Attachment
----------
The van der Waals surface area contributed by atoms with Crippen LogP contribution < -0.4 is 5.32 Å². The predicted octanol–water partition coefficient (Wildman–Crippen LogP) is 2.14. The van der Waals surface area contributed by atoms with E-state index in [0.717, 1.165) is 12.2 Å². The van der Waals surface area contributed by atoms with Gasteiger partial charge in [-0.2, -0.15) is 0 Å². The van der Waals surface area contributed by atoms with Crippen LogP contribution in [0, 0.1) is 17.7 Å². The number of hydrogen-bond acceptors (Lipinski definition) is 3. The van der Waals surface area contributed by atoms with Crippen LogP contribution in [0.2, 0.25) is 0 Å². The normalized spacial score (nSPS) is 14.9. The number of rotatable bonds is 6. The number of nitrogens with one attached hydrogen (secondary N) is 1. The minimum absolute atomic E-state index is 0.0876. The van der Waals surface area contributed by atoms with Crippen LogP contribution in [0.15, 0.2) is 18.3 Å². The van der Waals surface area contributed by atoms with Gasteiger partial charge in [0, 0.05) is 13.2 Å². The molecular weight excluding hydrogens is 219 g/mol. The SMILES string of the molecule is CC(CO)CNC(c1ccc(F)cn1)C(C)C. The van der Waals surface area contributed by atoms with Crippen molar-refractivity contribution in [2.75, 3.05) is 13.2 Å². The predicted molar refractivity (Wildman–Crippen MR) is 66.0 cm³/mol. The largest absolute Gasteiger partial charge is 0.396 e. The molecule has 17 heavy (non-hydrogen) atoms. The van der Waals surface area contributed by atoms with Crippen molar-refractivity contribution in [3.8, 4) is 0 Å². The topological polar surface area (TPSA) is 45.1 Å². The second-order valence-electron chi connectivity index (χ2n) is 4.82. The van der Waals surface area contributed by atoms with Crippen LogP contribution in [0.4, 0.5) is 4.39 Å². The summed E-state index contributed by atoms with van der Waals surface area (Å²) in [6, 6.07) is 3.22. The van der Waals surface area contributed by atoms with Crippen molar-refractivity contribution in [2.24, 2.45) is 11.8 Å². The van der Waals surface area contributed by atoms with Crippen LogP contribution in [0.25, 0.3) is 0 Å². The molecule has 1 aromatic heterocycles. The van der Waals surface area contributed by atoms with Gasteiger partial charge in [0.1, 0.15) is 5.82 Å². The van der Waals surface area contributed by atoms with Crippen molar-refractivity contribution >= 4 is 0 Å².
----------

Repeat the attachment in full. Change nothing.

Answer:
The van der Waals surface area contributed by atoms with Crippen LogP contribution < -0.4 is 5.32 Å². The predicted octanol–water partition coefficient (Wildman–Crippen LogP) is 2.14. The van der Waals surface area contributed by atoms with E-state index in [0.717, 1.165) is 12.2 Å². The van der Waals surface area contributed by atoms with Gasteiger partial charge in [-0.2, -0.15) is 0 Å². The van der Waals surface area contributed by atoms with Crippen LogP contribution in [0, 0.1) is 17.7 Å². The number of hydrogen-bond acceptors (Lipinski definition) is 3. The van der Waals surface area contributed by atoms with Crippen LogP contribution in [0.2, 0.25) is 0 Å². The normalized spacial score (nSPS) is 14.9. The number of rotatable bonds is 6. The number of nitrogens with one attached hydrogen (secondary N) is 1. The minimum absolute atomic E-state index is 0.0876. The van der Waals surface area contributed by atoms with Crippen LogP contribution in [0.15, 0.2) is 18.3 Å². The van der Waals surface area contributed by atoms with Gasteiger partial charge in [0, 0.05) is 13.2 Å². The molecular weight excluding hydrogens is 219 g/mol. The SMILES string of the molecule is CC(CO)CNC(c1ccc(F)cn1)C(C)C. The van der Waals surface area contributed by atoms with Crippen molar-refractivity contribution in [2.75, 3.05) is 13.2 Å². The predicted molar refractivity (Wildman–Crippen MR) is 66.0 cm³/mol. The largest absolute Gasteiger partial charge is 0.396 e. The molecule has 17 heavy (non-hydrogen) atoms. The van der Waals surface area contributed by atoms with Crippen molar-refractivity contribution in [3.8, 4) is 0 Å². The topological polar surface area (TPSA) is 45.1 Å². The second-order valence-electron chi connectivity index (χ2n) is 4.82. The van der Waals surface area contributed by atoms with Crippen LogP contribution in [0.4, 0.5) is 4.39 Å². The summed E-state index contributed by atoms with van der Waals surface area (Å²) in [6, 6.07) is 3.22. The van der Waals surface area contributed by atoms with Crippen molar-refractivity contribution in [2.24, 2.45) is 11.8 Å². The van der Waals surface area contributed by atoms with Crippen LogP contribution in [0.25, 0.3) is 0 Å². The molecule has 1 aromatic heterocycles. The van der Waals surface area contributed by atoms with Gasteiger partial charge in [0.1, 0.15) is 5.82 Å². The van der Waals surface area contributed by atoms with Crippen molar-refractivity contribution >= 4 is 0 Å².